How General Motors crashed on this chip hurdle
Paddock’s sales staff is selling General Motors cars by showing customers a computer-screen view of what cars will look like and placing orders.
Duane Paddock is used to carrying upwards of 800 vehicles at his self-named Chevrolet dealership near Buffalo, New York. But these days, thanks to the semiconductor shortage, he's selling most of the vehicles General Motors Co. sends him as soon as they arrive.
Since the dealership has almost no inventory, Paddock's sales staff is selling cars and trucks by showing customers a computer-screen view of what cars will look like and placing orders. Then they wait. It's working well enough that he doesn't think he'll need to carry a huge lot of cars when, hopefully, the semiconductor shortage ends one day.
There's just one problem: He still has far more interested buyers than he has vehicles coming in, which is why auto-industry sales fell about 20% in the fourth quarter of 2021 and suffered the worst second half since the Great Recession more than a decade ago.
“This will be my lowest volume year in 20 years. We'll end up around 2,500 units when I normally do 3,300 to 4,500,” Paddock said by phone. “Everything I've got coming in, we're selling before they come in.”
Carmakers likely sold a seasonally adjusted annual rate of about 12.5 million new vehicles in December, down 23% from a year earlier, according to the average forecast of six market researchers. Most automakers will report their latest quarterly and annual U.S. new car sales on Tuesday.
For the full year, auto sales likely came to 14.9 million vehicles, a 2.5% jump from the Covid-stricken days of 2020, according to Cox Automotive. The 2021 total is historically low for an industry that's used to selling about 16 million vehicles annually. The slowdown reflects a global microchip shortage that forced automakers to limit output or ship some vehicles without fully functioning features.
December is usually a huge month for carmakers, who typically use holiday promotions to fuel a year-end push. But not in 2021, said Cox analyst Michelle Krebs.
“It's not a demand problem. It's a supply problem,” she said. “We're at least 1.5 million units of inventory behind 2020 and 2.5 million units behind 2019.”
Industrywide, carmakers had about 18 days of inventory in December, according to TrueCar, an automotive pricing website. That's up slightly from the end of the third quarter, when automakers had 16 days worth. But it's still less than half what they had a year earlier.
GM, which had kept production going early in the crisis, was hit particularly hard by the chip shortage in the second half. Toyota Motor Corp. will likely beat GM in U.S. sales for the year because it was able to sustain higher production, Cox predicted.
TrueCar estimates that GM's December sales were down 43%, which would be the biggest drop of any automaker. Toyota sales fell about 30% and Ford Motor Co. is likely to report a drop of about 20%, TrueCar projects.
GM had record low inventory at the start of the fourth quarter because of downtime in the third, said company spokesman Jim Cain. The Detroit automaker's production showed signs of improvement in the fourth quarter as more chips became available, he said.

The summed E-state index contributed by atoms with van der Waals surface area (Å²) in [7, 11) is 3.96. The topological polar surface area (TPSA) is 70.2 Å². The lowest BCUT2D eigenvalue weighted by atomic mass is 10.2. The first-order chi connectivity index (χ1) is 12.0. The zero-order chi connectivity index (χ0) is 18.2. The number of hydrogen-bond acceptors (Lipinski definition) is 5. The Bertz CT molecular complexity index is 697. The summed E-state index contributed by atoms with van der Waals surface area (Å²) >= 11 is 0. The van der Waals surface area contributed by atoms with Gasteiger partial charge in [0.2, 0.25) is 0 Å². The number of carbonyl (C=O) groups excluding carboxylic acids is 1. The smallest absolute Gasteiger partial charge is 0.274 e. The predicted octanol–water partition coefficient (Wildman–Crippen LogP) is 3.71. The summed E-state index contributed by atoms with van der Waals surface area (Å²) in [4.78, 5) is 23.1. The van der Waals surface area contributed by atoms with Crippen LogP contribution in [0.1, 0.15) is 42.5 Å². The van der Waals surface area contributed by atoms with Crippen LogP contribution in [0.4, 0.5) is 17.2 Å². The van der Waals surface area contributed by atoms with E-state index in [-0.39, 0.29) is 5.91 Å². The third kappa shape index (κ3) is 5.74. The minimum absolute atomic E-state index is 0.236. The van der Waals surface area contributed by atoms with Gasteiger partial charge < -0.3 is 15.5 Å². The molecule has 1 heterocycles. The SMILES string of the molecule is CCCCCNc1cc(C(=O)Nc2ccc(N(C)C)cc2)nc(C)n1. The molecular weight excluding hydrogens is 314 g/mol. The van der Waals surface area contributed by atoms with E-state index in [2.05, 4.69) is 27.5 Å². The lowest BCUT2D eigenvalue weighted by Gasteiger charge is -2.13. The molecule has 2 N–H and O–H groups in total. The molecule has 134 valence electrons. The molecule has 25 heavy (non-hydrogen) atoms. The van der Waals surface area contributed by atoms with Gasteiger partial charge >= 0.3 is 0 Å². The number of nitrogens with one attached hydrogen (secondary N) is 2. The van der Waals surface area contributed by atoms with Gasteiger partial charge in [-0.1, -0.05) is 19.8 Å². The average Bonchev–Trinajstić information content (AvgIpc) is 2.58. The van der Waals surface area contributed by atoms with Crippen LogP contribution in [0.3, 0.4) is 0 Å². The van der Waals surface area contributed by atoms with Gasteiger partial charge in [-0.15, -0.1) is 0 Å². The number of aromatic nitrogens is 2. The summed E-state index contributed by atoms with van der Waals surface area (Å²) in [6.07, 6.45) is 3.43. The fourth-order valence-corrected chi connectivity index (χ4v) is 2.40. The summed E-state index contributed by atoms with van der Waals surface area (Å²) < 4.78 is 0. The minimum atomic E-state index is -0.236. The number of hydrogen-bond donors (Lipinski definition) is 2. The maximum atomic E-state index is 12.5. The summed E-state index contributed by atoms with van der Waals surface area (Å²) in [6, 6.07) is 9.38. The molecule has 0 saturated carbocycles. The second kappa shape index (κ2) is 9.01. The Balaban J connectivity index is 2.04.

To help cope with the vehicle shortfall, dealers say GM is allowing them to extend leases for customers who can't find a new car.
Consumers who are able to find the vehicles they want are being forced to pay up. Automakers are using the semiconductors they get to build more-profitable models and those with the most options packed in, according to car shopping research firm Edmunds. All those high-trim level pickups and sport utility vehicles resulted in a record average price of $45,872 in November, 15% more than a year earlier.
December average transaction prices for GM and Stellantis NV were forecast at more than $50,000 by TrueCar -- the highest among mass-market automakers.
Carmakers have said there's been some relief in chip supplies and that they're starting to boost production. Inventory even inched up slightly in late November, reaching 1 million vehicles for the first time since August, Krebs said.
Chip-related constraints didn't seem to slow the growth of Tesla Inc. in the final three months of the year. The electric-vehicle maker said Sunday it delivered a record 308,600 vehicles in the quarter, smashing analysts' average estimate for about 263,000.
For the entire industry, analysts expect improved access to semiconductors and increased vehicle production this year. Edmunds predicts 15.5 million vehicles will be sold in 2022 and RBC Capital Markets analyst Joe Spak sees 15.8 million as output ramps up.
That's welcome news to buyers and sellers alike, who are eager to see a better selection -- especially of less-expensive models. GM dealer Paddock said he hasn't seen the budget-friendly Chevy Malibu sedan since early last summer and finishes every month with maybe three new vehicles that aren't already sold in advance.
“When will we get back to having inventory? My guess is two years from today,” he said. “It's going to be a long time before you see inventory on customer lots.”